• Maybe it is neuroscience research that find a “cure” for illiteracy or innumeracy.
  • Maybe it is a computer program that unquestionably teaches people math in a way that the learners far outperform anything done by a math teacher in a traditional classroom.
  • Or, what if there is a system designed that has impressive results in equipping people to take responsibility for their own learning and achieve incredible learning gains independent of a traditional school or teacher?
  • What if a non-University learning experience exists or is created that nurtures curiosity, a love of learning, and an embodiment of the liberal arts more than anything that we see among graduates of traditional liberal arts schools?
  • What if we prove, without a shadow of a doubt, that an alternate training to an MBA, increases learner performance in the business world three times more than the graduate of the top MBA programs in the world at a tenth the cost?
  • What if there is some future version of Teach for America, but it is for various healthcare workers, and they are shown to meet or exceed the quality of healthcare service of those who go through a traditional degree program?

Will we have another Luddite rebellion, with displaced workers trying to smash these new machines and destroy these threatening advancements? Or, will we have people who celebrate these gains, realizing that our goal is not the preservation of a certain form or concept of schooling, but that it is education in its best and broadest sense?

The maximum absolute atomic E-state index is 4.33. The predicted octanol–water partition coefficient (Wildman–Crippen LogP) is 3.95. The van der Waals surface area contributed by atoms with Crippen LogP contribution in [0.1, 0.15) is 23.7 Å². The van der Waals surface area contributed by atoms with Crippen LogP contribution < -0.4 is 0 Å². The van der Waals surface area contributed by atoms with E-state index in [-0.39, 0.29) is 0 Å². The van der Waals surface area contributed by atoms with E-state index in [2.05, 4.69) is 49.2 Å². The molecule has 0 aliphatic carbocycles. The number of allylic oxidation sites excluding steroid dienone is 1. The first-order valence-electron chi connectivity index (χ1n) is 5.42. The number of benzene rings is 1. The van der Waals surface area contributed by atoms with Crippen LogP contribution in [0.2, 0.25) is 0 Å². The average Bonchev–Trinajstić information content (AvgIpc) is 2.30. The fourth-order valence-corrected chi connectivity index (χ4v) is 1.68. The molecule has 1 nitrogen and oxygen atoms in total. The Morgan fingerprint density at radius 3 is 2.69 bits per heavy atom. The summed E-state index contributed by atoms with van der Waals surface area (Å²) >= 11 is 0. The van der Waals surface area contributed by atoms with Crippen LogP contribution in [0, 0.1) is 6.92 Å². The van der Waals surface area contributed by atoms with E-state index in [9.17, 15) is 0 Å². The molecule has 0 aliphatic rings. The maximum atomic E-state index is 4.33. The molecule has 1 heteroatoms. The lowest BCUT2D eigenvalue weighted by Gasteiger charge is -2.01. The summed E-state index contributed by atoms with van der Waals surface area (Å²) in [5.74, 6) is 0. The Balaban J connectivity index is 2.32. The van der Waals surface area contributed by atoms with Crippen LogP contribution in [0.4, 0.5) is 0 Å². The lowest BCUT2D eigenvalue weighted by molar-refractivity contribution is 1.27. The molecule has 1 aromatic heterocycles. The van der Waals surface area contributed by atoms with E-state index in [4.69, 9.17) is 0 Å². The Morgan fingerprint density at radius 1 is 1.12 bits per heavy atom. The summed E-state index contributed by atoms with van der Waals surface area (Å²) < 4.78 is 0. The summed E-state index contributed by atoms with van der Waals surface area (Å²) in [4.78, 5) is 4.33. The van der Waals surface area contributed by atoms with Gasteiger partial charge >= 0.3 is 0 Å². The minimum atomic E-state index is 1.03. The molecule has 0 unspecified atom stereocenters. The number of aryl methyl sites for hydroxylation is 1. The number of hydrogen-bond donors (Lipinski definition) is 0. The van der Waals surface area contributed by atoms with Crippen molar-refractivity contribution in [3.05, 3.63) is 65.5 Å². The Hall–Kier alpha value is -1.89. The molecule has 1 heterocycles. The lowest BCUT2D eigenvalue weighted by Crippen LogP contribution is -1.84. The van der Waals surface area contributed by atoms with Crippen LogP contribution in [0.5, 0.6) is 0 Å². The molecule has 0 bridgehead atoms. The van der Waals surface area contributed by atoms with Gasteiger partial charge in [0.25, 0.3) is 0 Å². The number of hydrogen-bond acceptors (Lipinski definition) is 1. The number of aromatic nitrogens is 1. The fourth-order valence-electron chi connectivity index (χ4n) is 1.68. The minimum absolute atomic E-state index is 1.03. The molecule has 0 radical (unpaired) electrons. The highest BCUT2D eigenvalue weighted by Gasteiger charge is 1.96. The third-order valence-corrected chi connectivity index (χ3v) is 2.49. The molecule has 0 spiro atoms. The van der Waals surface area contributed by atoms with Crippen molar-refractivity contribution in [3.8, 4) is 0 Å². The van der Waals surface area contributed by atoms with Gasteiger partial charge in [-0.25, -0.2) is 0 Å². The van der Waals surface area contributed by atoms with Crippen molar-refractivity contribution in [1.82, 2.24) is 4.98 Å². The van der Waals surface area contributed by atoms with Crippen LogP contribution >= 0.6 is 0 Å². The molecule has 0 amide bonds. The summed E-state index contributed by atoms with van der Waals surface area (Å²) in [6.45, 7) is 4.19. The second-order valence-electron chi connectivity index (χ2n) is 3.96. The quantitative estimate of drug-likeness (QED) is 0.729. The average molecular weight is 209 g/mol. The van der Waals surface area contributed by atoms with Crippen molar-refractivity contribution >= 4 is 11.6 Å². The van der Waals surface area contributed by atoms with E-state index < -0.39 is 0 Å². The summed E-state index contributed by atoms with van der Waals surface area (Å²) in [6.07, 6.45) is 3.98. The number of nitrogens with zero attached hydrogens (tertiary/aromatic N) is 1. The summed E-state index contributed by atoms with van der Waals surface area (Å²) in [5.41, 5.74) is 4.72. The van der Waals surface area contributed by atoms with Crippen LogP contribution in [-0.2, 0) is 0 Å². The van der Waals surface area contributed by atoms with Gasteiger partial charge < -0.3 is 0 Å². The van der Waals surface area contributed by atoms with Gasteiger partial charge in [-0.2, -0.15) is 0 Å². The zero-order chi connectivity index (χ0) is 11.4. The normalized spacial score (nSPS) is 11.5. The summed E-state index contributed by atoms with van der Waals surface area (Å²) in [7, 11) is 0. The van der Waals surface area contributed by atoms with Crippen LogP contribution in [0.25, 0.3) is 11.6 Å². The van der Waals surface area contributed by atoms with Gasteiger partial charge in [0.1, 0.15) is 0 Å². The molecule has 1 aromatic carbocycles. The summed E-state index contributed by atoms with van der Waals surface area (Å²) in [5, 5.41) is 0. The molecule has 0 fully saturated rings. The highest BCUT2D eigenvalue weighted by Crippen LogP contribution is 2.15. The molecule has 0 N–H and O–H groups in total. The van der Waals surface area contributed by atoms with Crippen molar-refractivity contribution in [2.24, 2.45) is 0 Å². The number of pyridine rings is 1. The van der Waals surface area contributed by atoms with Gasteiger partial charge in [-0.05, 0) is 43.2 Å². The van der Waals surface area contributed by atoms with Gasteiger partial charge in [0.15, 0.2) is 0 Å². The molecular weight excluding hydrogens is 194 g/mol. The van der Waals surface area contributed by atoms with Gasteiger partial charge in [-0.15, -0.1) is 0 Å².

Yes, there will always be room and an important role for counting the cost of various educational changes and innovations. There will always be affordances and limitations to weigh. There will always be important arguments about social and relational elements to education. At the same time, I just can’t imagine people rejecting a cure for diabetes because it is too technical and not as relational as the older treatments. There are other ways to go about filling important social, relation and interpersonal gaps while moving forward to the most promising innovations.

We need the equivalent of a Lars Sorensen attitude when it comes to educational innovation. Work in the system that we have an strive to do it to the best of our abilities. At the same time, be a champion for advancements and developments that promise to address some of our greatest educational challenges. I tend to believe that skilled, adaptive and committed people in education will always have something to contribute, even if their current role is no longer needed.

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About Bernard Bull

Dr. Bernard Bull is a President of Goddard College, author, podcast host, and blogger. Some of his books include Missional Moonshots: Insights and Inspiration for Educational Innovation, What Really Matters: Ten Critical Issues in Contemporary Education, and Adventures in Self-Directed Learning. He is passionate about futures in education; leaner agency, educational innovation, and social entrepreneurship in education.

One Reply to “The Nobility of Working Ourselves Out of a Job in Education”

  1. John Couperthwaite

    Great article Bernard. I often felt the same as an educational technology manager responsible for introducing new technologies into a number of health-based academic programmes. Our responsibilities were moving rapidly from bespoke development and training to offering advice on learning design, as institutional and web-based tech was advancing. I was more than happy to embrace this and urged my staff to do the same because, at the same time, our positions were being reconsidered as senior managers thought there may be cost savings from having more intuitive web systems. This represents a continuing evolution in the workplace and highlights your point that ‘skilled, adapted and committed’ people will continue to have a role – whatever that may be…